Of the track itself, “R.I.P.” is set to be a pop anthem. With synth led beats, the song is a powerful dance number following in 2011’s trend towards club fueled pop, but this time with a grittier edge that takes shape with Ora’s sexy vocal and Tinie Tempah’s energetic verse. With a girl power theme, the track makes happy bedfellows with other hits of the season including Katy Perry‘s angry, moving on, triumph against heart break, “Part Of Me.” At only 21-years-old the British/Alabnian Ora should be both revered and feared. As Jay-Z’s newest protegee, it seems like Ora’s destiny is written, so prepare yourself for Ora to be the number one lady in pop this year.
Davy Jones, the pint-sized Englishman who became a teen idol for the Baby Boom generation as the lead singer of The Monkees, died today at the age of 66. TMZ is reporting that Jones, whose lead vocal propelled “Daydream Believer” to the top of the pop charts in December of 1967, suffered a heart attack in his Florida home.
Jones rose to fame in 1965 when he was selected to become a member of The Monkees, a group that was originally constructed to be a made-for-TV replica of The Beatles. Jones, along with Mickey Dolenz, Michael Nesmith and Peter Tork, proved to be a hit on both the small screen and the radio; the group churned out a number of wildly successful pop songs, including the #1 hits “Daydream Believer”, “Last Train To Clarksville” and “I’m A Believer.” Despite their prefabricated origins, The Monkees were eventually able to break free from their pop shackles; aided by the heady times and hallucinogens, the group released the experimental film and album Head in 1968, which has come to be recognized as essential documentation of the psychedelic era.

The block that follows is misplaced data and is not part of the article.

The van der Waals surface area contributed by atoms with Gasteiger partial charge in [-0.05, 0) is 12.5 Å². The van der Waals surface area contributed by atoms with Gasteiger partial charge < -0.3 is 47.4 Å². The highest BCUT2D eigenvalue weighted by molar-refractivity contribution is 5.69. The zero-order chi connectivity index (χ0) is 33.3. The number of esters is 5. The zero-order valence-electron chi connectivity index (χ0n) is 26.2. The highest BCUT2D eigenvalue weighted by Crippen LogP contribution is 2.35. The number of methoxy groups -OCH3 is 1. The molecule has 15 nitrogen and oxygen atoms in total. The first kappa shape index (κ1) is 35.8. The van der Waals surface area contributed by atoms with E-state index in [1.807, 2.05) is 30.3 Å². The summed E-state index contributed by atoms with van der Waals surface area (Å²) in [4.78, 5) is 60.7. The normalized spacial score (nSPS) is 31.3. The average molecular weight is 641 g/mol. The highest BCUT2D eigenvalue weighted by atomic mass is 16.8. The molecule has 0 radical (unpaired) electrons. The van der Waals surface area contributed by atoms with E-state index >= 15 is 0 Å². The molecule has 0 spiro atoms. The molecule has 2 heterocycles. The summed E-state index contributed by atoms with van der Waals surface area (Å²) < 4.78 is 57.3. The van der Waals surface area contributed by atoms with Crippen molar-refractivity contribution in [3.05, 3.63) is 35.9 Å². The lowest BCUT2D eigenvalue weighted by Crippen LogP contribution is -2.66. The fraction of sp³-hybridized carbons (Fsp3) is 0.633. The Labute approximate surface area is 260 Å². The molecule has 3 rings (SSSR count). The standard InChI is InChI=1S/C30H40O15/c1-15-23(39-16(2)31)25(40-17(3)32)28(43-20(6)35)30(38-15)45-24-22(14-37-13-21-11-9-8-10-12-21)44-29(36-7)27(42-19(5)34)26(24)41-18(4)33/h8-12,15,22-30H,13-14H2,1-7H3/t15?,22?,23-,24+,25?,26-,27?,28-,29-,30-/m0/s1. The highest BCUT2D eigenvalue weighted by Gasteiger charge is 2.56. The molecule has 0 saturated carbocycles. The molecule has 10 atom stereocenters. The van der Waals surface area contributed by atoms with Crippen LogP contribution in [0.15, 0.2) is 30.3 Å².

As if you weren’t excited enough about seeing Bruce Springsteen and The E Street Band playing their new single, “We Take Care Of Our Own” live, add to that Jimmy Fallon’s giddy introduction to the performance on his show last night and you’ll be positively psyched. As usual, Bruce and the band bring high rock energy to the stage, and Bruce himself is simply charismatic. Maybe your heart is racing after watching the performance — we know ours are. Sometimes it’s hard to grasp the import of a song until you hear it live, and the life the The Boss and Band breathe into the stage is nothing less than essential to their All-American rock music. Watch it, and feel yourself being taken to the good place.